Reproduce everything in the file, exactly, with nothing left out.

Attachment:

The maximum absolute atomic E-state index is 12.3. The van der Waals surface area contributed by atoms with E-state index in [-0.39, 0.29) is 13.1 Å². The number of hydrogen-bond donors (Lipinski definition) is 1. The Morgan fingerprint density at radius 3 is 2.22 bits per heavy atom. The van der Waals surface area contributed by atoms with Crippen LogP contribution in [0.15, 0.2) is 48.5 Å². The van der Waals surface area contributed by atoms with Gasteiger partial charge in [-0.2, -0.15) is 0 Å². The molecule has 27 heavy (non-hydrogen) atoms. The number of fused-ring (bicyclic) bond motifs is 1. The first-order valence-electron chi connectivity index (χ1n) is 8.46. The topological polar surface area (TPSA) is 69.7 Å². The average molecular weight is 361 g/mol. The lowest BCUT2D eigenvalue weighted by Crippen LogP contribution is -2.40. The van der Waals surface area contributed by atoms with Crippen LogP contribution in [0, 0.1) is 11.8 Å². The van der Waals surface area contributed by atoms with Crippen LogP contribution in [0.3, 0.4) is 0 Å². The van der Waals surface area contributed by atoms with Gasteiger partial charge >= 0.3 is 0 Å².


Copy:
The maximum absolute atomic E-state index is 12.3. The van der Waals surface area contributed by atoms with E-state index in [-0.39, 0.29) is 13.1 Å². The number of hydrogen-bond donors (Lipinski definition) is 1. The Morgan fingerprint density at radius 3 is 2.22 bits per heavy atom. The van der Waals surface area contributed by atoms with Crippen LogP contribution in [0.15, 0.2) is 48.5 Å². The van der Waals surface area contributed by atoms with Gasteiger partial charge in [-0.2, -0.15) is 0 Å². The molecule has 27 heavy (non-hydrogen) atoms. The number of fused-ring (bicyclic) bond motifs is 1. The first-order valence-electron chi connectivity index (χ1n) is 8.46. The topological polar surface area (TPSA) is 69.7 Å². The average molecular weight is 361 g/mol. The lowest BCUT2D eigenvalue weighted by Crippen LogP contribution is -2.40. The van der Waals surface area contributed by atoms with Crippen LogP contribution in [0, 0.1) is 11.8 Å². The van der Waals surface area contributed by atoms with Crippen LogP contribution in [0.3, 0.4) is 0 Å². The van der Waals surface area contributed by atoms with Gasteiger partial charge >= 0.3 is 0 Å².